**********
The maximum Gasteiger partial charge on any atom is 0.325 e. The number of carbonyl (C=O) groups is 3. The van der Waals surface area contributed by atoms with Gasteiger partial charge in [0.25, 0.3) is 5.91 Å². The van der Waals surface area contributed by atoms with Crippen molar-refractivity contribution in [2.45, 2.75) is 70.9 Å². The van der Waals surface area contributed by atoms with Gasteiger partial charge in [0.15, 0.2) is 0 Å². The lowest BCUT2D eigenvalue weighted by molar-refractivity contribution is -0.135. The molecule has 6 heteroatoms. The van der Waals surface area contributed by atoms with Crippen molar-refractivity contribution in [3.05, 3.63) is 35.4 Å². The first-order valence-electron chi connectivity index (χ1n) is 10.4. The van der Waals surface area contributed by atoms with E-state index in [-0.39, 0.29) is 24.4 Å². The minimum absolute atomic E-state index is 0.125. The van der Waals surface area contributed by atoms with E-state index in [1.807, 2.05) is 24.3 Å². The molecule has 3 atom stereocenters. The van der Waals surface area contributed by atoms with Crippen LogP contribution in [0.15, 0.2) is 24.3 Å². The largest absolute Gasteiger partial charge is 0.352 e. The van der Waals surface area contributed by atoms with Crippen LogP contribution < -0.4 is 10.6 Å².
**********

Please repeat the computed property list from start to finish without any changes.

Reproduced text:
The maximum Gasteiger partial charge on any atom is 0.325 e. The number of carbonyl (C=O) groups is 3. The van der Waals surface area contributed by atoms with Gasteiger partial charge in [0.25, 0.3) is 5.91 Å². The van der Waals surface area contributed by atoms with Crippen molar-refractivity contribution in [2.45, 2.75) is 70.9 Å². The van der Waals surface area contributed by atoms with Gasteiger partial charge in [0.15, 0.2) is 0 Å². The lowest BCUT2D eigenvalue weighted by molar-refractivity contribution is -0.135. The molecule has 6 heteroatoms. The van der Waals surface area contributed by atoms with Crippen molar-refractivity contribution in [3.05, 3.63) is 35.4 Å². The first-order valence-electron chi connectivity index (χ1n) is 10.4. The van der Waals surface area contributed by atoms with E-state index in [-0.39, 0.29) is 24.4 Å². The minimum absolute atomic E-state index is 0.125. The van der Waals surface area contributed by atoms with E-state index in [1.807, 2.05) is 24.3 Å². The molecule has 3 atom stereocenters. The van der Waals surface area contributed by atoms with Crippen LogP contribution in [0.15, 0.2) is 24.3 Å². The largest absolute Gasteiger partial charge is 0.352 e. The van der Waals surface area contributed by atoms with Crippen LogP contribution < -0.4 is 10.6 Å².